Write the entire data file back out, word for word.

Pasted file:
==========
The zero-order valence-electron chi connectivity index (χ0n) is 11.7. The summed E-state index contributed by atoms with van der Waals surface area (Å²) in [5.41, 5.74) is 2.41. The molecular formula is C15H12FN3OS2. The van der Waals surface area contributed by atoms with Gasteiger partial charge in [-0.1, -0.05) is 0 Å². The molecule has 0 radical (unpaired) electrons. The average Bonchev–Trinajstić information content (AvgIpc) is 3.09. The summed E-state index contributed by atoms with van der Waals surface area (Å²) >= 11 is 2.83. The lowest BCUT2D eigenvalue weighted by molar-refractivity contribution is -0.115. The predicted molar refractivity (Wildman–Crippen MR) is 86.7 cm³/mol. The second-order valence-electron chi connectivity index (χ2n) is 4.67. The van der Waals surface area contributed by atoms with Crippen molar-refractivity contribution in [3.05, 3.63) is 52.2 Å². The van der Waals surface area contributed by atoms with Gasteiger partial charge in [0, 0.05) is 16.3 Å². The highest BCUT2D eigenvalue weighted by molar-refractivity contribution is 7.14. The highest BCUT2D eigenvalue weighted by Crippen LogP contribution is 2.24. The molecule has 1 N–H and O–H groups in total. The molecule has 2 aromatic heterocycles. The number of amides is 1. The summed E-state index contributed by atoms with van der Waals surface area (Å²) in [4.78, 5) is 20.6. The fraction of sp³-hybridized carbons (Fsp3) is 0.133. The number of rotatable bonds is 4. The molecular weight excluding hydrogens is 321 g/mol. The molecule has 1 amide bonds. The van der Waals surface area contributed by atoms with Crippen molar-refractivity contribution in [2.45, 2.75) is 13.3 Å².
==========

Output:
The zero-order valence-electron chi connectivity index (χ0n) is 11.7. The summed E-state index contributed by atoms with van der Waals surface area (Å²) in [5.41, 5.74) is 2.41. The molecular formula is C15H12FN3OS2. The van der Waals surface area contributed by atoms with Gasteiger partial charge in [-0.1, -0.05) is 0 Å². The molecule has 0 radical (unpaired) electrons. The average Bonchev–Trinajstić information content (AvgIpc) is 3.09. The summed E-state index contributed by atoms with van der Waals surface area (Å²) >= 11 is 2.83. The lowest BCUT2D eigenvalue weighted by molar-refractivity contribution is -0.115. The predicted molar refractivity (Wildman–Crippen MR) is 86.7 cm³/mol. The second-order valence-electron chi connectivity index (χ2n) is 4.67. The van der Waals surface area contributed by atoms with Crippen molar-refractivity contribution in [3.05, 3.63) is 52.2 Å². The van der Waals surface area contributed by atoms with Gasteiger partial charge in [0, 0.05) is 16.3 Å². The highest BCUT2D eigenvalue weighted by molar-refractivity contribution is 7.14. The highest BCUT2D eigenvalue weighted by Crippen LogP contribution is 2.24. The molecule has 1 N–H and O–H groups in total. The molecule has 2 aromatic heterocycles. The number of amides is 1. The summed E-state index contributed by atoms with van der Waals surface area (Å²) in [4.78, 5) is 20.6. The fraction of sp³-hybridized carbons (Fsp3) is 0.133. The number of rotatable bonds is 4. The molecular weight excluding hydrogens is 321 g/mol. The molecule has 1 amide bonds. The van der Waals surface area contributed by atoms with Crippen molar-refractivity contribution in [2.45, 2.75) is 13.3 Å².